A mission to boost literacy informs ‘Drawn In,’ a program from Nine PBS

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A young fan enjoys the coloring wall at a "Drawn In" event.

Nine PBS and Lion Forge Animation, a studio known for co-producing the Oscar-winning short Hair Love, have created a multiplatform initiative in an effort to boost children’s literacy.

Their program Drawn In debuted this month on the St. Louis station. An animated adventure series, it follows Black, Asian American and multiracial protagonists who love comic books and live in the fictitious Midland City, where they take on challenges using their reading and problem-solving skills.

But Nine PBS and the animation studio wanted to do more than just start a program. They also built a reading initiative to accompany the show and a website where kids can watch episodes and access the comic books that the show is based on. Games associated with the series will be available at a later date.


“There’s elements on all platforms, on-air and online, but there’s also an ‘on the ground’ part to this, which is essential to ensuring that Black and brown kids in our region are really able to thrive and use this content as a tool and resource,” said Angie Carr, VP and chief impact officer for Nine PBS.

Two 30-minute Drawn In specials premiered on Nine PBS Dec. 5 and reaired last week, featuring scenes from the eight short episodes that are available online. In the first episode, a robot named Spartacus escapes from a comic book and causes chaos in Midland City before Jadyn, one of the protagonists, helps put it back inside the book in the second episode.

In the fourth episode, “Saving Grace,” the titular Asian American character solves a case that started in the third episode. Episodes five through eight follow a similar arc of introducing mayhem rectified by Grace alongside Tyler and Jaydn, who are Black, and Nevaeh, who is multiracial.

The show and its reading program targets children around the ages of six to eight. Since the initiative started, Nine PBS has hosted more than 50 literacy workshop sessions, or “Power Hours,” where it distributed 190,000 comic books based on Drawn In with help from organizations like St. Louis Public Schools, St. Louis Black Authors of Children’s Literature and the weekly St. Louis American newspaper, which serves a Black audience.

Grace hands a comic book to Lady M, a comic book shop owner in Midland City. (Image: Nine PBS / Lion Forge Animation)

Carr said Nine PBS chose those organizations because “we really wanted to be where our Black and brown individuals are in our community and make sure they had access to that content.” Because “at-home libraries are not growing these days,” she said, the station wanted to provide free resources.

Kids at the literacy events also listened to readings of comic books and wrote and drew their own comics. Long term, the station and Lion Forge aim to depict some of the children’s drawings in future seasons of Drawn In.

Fighting a crisis

Carr stressed that getting community buy-in was essential. In addition to soliciting feedback from parents who would use the services, the station worked with a group of approximately 30 community advisors who identified literacy rates as a key issue in St. Louis and around the country. According to the National Assessment of Educational Progress, average reading scores among fourth graders have declined by three points since 2019 and are at their lowest since 2005.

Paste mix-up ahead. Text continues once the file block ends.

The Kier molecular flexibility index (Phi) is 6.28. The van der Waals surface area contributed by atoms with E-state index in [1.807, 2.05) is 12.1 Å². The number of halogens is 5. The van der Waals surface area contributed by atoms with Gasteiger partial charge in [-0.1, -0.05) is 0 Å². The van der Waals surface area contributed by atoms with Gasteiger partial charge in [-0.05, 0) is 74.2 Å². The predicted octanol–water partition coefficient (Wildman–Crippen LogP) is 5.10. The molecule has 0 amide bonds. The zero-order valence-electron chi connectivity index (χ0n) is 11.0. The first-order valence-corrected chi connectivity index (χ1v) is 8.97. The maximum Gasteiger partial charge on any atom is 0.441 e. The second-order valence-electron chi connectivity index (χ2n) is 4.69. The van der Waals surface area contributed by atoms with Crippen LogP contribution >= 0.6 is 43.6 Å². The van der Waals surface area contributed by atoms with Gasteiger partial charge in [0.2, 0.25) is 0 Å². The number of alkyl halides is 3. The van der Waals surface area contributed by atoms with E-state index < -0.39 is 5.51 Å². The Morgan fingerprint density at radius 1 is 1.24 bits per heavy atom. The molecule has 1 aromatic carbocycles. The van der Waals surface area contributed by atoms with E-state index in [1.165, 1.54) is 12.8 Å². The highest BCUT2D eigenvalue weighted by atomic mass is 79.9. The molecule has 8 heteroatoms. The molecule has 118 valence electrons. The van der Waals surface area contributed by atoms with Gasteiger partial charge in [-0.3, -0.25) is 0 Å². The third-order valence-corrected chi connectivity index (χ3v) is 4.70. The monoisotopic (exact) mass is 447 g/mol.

Data from the city of St. Louis shows that only 25.7% of the city’s Black third-graders and 32.1% of Hispanic third-graders demonstrate reading proficiency, compared to 64.5% of white third-graders. The study, which assessed students in public and charter schools, also said 54.5% of Asian third-graders in the city read at proficient level.

“Children in our St. Louis region are struggling to read proficiently,” said Lisa Greening, an advisor and literacy project director for Turn the Page STL, in a news release. Greening’s nonprofit looks to improve children’s reading levels before third grade.

“To combat this crisis, it will take everyone (not just teachers in classrooms) to provide the necessary building blocks of literacy,” she said.


David Steward II, an emeritus board member for Nine PBS and CEO of Lion Forge Animation, is a native of St. Louis who grew up watching public television. He noted that Nine PBS has a history of producing children’s literacy programs, including The Letter People, which aired from 1974–76. That makes Drawn In a new addition to that history.

Although Lion Forge has worked with large commercial media companies like Disney and Sony Pictures Animation, Steward said he wanted Drawn In to be created with Nine PBS specifically because of the station’s mission-driven approach.

“It’s not just about the programming that goes on over the air, but all of the other work, all of the community outreach,” Steward said.

Carr said Nine PBS has aspirations to get Drawn In distributed nationally. “Same thing with the Power Hours … they can be replicated at other stations,” she said.

“Literacy goals in the state of Missouri are not good, but they are not good across the country,” she said. “This is something we all need to be pushing behind and making sure kids can read by third grade, because if they can’t, there’s a lot of other results that we really as a country do not want.”

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